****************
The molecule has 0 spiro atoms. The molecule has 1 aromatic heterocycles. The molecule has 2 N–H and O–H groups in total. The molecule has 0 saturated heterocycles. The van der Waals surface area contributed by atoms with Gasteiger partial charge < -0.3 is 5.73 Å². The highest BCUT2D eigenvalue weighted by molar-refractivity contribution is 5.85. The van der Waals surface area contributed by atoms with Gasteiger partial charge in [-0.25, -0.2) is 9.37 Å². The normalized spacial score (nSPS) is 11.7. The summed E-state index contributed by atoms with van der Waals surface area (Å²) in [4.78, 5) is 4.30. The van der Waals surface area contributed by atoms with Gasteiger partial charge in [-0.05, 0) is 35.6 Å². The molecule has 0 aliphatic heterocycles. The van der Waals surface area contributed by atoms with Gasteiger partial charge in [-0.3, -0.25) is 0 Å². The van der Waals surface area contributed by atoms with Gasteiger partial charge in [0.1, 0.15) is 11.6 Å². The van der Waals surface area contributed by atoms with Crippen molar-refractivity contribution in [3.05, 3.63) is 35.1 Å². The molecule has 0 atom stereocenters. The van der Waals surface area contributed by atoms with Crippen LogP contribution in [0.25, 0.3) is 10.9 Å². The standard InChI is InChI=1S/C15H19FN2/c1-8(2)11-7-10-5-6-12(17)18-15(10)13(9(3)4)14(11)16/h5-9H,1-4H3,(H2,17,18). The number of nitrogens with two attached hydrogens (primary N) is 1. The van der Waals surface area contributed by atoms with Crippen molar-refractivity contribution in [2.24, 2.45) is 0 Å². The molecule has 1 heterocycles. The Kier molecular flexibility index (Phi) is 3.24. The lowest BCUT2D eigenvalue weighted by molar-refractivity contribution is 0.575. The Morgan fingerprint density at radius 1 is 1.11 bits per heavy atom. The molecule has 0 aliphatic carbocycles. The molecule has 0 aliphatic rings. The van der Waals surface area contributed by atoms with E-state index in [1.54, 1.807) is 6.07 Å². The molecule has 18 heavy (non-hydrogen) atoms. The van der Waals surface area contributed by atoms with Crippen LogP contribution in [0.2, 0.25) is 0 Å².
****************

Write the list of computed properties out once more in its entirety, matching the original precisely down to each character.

The molecule has 0 spiro atoms. The molecule has 1 aromatic heterocycles. The molecule has 2 N–H and O–H groups in total. The molecule has 0 saturated heterocycles. The van der Waals surface area contributed by atoms with Gasteiger partial charge < -0.3 is 5.73 Å². The highest BCUT2D eigenvalue weighted by molar-refractivity contribution is 5.85. The van der Waals surface area contributed by atoms with Gasteiger partial charge in [-0.25, -0.2) is 9.37 Å². The normalized spacial score (nSPS) is 11.7. The summed E-state index contributed by atoms with van der Waals surface area (Å²) in [4.78, 5) is 4.30. The van der Waals surface area contributed by atoms with Gasteiger partial charge in [-0.05, 0) is 35.6 Å². The molecule has 0 aliphatic heterocycles. The van der Waals surface area contributed by atoms with Gasteiger partial charge in [-0.3, -0.25) is 0 Å². The van der Waals surface area contributed by atoms with Gasteiger partial charge in [0.1, 0.15) is 11.6 Å². The van der Waals surface area contributed by atoms with Crippen molar-refractivity contribution in [3.05, 3.63) is 35.1 Å². The molecule has 0 atom stereocenters. The van der Waals surface area contributed by atoms with Crippen LogP contribution in [0.25, 0.3) is 10.9 Å². The standard InChI is InChI=1S/C15H19FN2/c1-8(2)11-7-10-5-6-12(17)18-15(10)13(9(3)4)14(11)16/h5-9H,1-4H3,(H2,17,18). The number of nitrogens with two attached hydrogens (primary N) is 1. The van der Waals surface area contributed by atoms with Crippen molar-refractivity contribution in [2.24, 2.45) is 0 Å². The molecule has 1 heterocycles. The Kier molecular flexibility index (Phi) is 3.24. The lowest BCUT2D eigenvalue weighted by molar-refractivity contribution is 0.575. The Morgan fingerprint density at radius 1 is 1.11 bits per heavy atom. The molecule has 0 aliphatic carbocycles. The molecule has 0 aliphatic rings. The van der Waals surface area contributed by atoms with E-state index in [1.54, 1.807) is 6.07 Å². The molecule has 18 heavy (non-hydrogen) atoms. The van der Waals surface area contributed by atoms with Crippen LogP contribution in [0.2, 0.25) is 0 Å².